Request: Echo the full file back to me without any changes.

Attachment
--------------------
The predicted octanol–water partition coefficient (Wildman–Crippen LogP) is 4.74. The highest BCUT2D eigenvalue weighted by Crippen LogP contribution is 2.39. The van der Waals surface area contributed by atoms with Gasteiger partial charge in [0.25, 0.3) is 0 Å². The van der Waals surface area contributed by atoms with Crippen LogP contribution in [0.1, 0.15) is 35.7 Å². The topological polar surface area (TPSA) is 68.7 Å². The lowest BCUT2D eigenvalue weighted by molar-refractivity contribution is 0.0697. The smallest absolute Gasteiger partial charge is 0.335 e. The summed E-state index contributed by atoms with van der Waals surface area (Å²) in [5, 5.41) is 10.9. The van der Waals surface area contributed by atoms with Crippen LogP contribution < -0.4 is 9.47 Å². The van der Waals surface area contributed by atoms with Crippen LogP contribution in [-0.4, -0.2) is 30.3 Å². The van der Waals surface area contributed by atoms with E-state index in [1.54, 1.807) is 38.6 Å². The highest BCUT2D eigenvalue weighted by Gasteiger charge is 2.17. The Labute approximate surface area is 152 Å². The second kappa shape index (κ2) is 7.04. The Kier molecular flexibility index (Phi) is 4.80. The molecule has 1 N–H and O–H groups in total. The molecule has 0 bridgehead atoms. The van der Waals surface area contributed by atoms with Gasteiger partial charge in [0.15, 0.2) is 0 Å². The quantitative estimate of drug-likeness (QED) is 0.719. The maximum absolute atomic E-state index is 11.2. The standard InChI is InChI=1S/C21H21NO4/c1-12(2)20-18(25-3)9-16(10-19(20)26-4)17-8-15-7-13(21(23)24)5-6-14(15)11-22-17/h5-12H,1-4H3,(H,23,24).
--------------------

The predicted octanol–water partition coefficient (Wildman–Crippen LogP) is 4.74. The highest BCUT2D eigenvalue weighted by Crippen LogP contribution is 2.39. The van der Waals surface area contributed by atoms with Gasteiger partial charge in [0.25, 0.3) is 0 Å². The van der Waals surface area contributed by atoms with Crippen LogP contribution in [0.1, 0.15) is 35.7 Å². The topological polar surface area (TPSA) is 68.7 Å². The lowest BCUT2D eigenvalue weighted by molar-refractivity contribution is 0.0697. The smallest absolute Gasteiger partial charge is 0.335 e. The summed E-state index contributed by atoms with van der Waals surface area (Å²) in [5, 5.41) is 10.9. The van der Waals surface area contributed by atoms with Crippen LogP contribution < -0.4 is 9.47 Å². The van der Waals surface area contributed by atoms with Crippen LogP contribution in [-0.4, -0.2) is 30.3 Å². The van der Waals surface area contributed by atoms with E-state index in [1.54, 1.807) is 38.6 Å². The highest BCUT2D eigenvalue weighted by Gasteiger charge is 2.17. The Labute approximate surface area is 152 Å². The second kappa shape index (κ2) is 7.04. The Kier molecular flexibility index (Phi) is 4.80. The molecule has 1 N–H and O–H groups in total. The molecule has 0 bridgehead atoms. The van der Waals surface area contributed by atoms with Gasteiger partial charge in [0.15, 0.2) is 0 Å². The quantitative estimate of drug-likeness (QED) is 0.719. The maximum absolute atomic E-state index is 11.2. The standard InChI is InChI=1S/C21H21NO4/c1-12(2)20-18(25-3)9-16(10-19(20)26-4)17-8-15-7-13(21(23)24)5-6-14(15)11-22-17/h5-12H,1-4H3,(H,23,24).